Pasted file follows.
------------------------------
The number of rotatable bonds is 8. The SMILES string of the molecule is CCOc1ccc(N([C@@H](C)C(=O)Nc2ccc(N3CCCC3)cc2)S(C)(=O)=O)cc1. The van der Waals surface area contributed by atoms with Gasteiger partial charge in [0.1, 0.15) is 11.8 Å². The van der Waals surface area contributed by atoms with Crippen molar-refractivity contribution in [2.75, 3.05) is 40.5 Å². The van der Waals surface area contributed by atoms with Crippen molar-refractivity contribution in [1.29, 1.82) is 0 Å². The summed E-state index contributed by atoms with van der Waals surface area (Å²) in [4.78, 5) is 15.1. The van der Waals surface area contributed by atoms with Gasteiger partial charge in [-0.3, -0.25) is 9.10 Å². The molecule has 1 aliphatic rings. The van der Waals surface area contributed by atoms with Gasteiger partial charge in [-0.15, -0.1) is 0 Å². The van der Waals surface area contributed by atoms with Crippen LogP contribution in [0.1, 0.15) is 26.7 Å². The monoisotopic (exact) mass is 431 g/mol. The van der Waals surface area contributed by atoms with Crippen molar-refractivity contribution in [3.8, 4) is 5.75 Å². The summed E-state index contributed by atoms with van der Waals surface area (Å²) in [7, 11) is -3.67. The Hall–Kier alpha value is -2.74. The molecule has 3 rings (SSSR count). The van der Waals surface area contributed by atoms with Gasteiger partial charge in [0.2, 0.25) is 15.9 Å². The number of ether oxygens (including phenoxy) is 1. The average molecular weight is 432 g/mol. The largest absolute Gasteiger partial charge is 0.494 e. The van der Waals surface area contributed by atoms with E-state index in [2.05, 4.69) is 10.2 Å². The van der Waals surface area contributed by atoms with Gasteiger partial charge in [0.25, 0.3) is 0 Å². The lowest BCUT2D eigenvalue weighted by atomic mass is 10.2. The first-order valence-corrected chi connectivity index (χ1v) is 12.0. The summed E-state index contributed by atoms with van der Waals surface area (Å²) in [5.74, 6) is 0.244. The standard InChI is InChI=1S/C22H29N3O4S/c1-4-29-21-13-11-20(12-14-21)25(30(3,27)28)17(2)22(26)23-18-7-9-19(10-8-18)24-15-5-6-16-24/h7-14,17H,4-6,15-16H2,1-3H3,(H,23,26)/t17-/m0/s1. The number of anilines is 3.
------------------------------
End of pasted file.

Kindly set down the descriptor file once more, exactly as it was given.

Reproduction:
The number of rotatable bonds is 8. The SMILES string of the molecule is CCOc1ccc(N([C@@H](C)C(=O)Nc2ccc(N3CCCC3)cc2)S(C)(=O)=O)cc1. The van der Waals surface area contributed by atoms with Gasteiger partial charge in [0.1, 0.15) is 11.8 Å². The van der Waals surface area contributed by atoms with Crippen molar-refractivity contribution in [2.75, 3.05) is 40.5 Å². The van der Waals surface area contributed by atoms with Crippen molar-refractivity contribution in [1.29, 1.82) is 0 Å². The summed E-state index contributed by atoms with van der Waals surface area (Å²) in [4.78, 5) is 15.1. The van der Waals surface area contributed by atoms with Gasteiger partial charge in [-0.3, -0.25) is 9.10 Å². The molecule has 1 aliphatic rings. The van der Waals surface area contributed by atoms with Gasteiger partial charge in [-0.15, -0.1) is 0 Å². The van der Waals surface area contributed by atoms with Crippen LogP contribution in [0.1, 0.15) is 26.7 Å². The monoisotopic (exact) mass is 431 g/mol. The van der Waals surface area contributed by atoms with Crippen molar-refractivity contribution in [3.8, 4) is 5.75 Å². The summed E-state index contributed by atoms with van der Waals surface area (Å²) in [7, 11) is -3.67. The Hall–Kier alpha value is -2.74. The molecule has 3 rings (SSSR count). The van der Waals surface area contributed by atoms with Gasteiger partial charge in [0.2, 0.25) is 15.9 Å². The number of ether oxygens (including phenoxy) is 1. The average molecular weight is 432 g/mol. The largest absolute Gasteiger partial charge is 0.494 e. The van der Waals surface area contributed by atoms with E-state index in [2.05, 4.69) is 10.2 Å². The van der Waals surface area contributed by atoms with Gasteiger partial charge in [0.25, 0.3) is 0 Å². The lowest BCUT2D eigenvalue weighted by atomic mass is 10.2. The first-order valence-corrected chi connectivity index (χ1v) is 12.0. The summed E-state index contributed by atoms with van der Waals surface area (Å²) in [5.74, 6) is 0.244. The standard InChI is InChI=1S/C22H29N3O4S/c1-4-29-21-13-11-20(12-14-21)25(30(3,27)28)17(2)22(26)23-18-7-9-19(10-8-18)24-15-5-6-16-24/h7-14,17H,4-6,15-16H2,1-3H3,(H,23,26)/t17-/m0/s1. The number of anilines is 3.